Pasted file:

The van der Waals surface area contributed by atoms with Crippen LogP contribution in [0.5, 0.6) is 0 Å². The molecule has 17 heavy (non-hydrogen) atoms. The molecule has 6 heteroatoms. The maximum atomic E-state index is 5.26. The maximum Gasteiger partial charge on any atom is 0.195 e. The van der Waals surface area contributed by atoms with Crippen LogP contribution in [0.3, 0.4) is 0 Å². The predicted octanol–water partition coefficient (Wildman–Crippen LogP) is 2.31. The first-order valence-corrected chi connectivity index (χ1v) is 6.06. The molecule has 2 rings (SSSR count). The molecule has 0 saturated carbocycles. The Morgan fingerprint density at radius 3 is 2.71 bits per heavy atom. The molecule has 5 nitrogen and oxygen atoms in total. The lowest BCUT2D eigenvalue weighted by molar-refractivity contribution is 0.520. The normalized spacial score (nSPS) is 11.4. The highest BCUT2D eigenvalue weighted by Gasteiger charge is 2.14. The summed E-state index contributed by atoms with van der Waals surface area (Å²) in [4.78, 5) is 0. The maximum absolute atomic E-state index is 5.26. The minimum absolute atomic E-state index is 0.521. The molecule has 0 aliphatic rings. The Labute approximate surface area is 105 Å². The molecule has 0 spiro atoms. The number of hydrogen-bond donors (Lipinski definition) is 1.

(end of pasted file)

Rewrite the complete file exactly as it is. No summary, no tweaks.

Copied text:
The van der Waals surface area contributed by atoms with Crippen LogP contribution in [0.5, 0.6) is 0 Å². The molecule has 17 heavy (non-hydrogen) atoms. The molecule has 6 heteroatoms. The maximum atomic E-state index is 5.26. The maximum Gasteiger partial charge on any atom is 0.195 e. The van der Waals surface area contributed by atoms with Crippen LogP contribution in [0.3, 0.4) is 0 Å². The predicted octanol–water partition coefficient (Wildman–Crippen LogP) is 2.31. The first-order valence-corrected chi connectivity index (χ1v) is 6.06. The molecule has 2 rings (SSSR count). The molecule has 0 saturated carbocycles. The Morgan fingerprint density at radius 3 is 2.71 bits per heavy atom. The molecule has 5 nitrogen and oxygen atoms in total. The lowest BCUT2D eigenvalue weighted by molar-refractivity contribution is 0.520. The normalized spacial score (nSPS) is 11.4. The highest BCUT2D eigenvalue weighted by Gasteiger charge is 2.14. The summed E-state index contributed by atoms with van der Waals surface area (Å²) in [4.78, 5) is 0. The maximum absolute atomic E-state index is 5.26. The minimum absolute atomic E-state index is 0.521. The molecule has 0 aliphatic rings. The Labute approximate surface area is 105 Å². The molecule has 0 spiro atoms. The number of hydrogen-bond donors (Lipinski definition) is 1.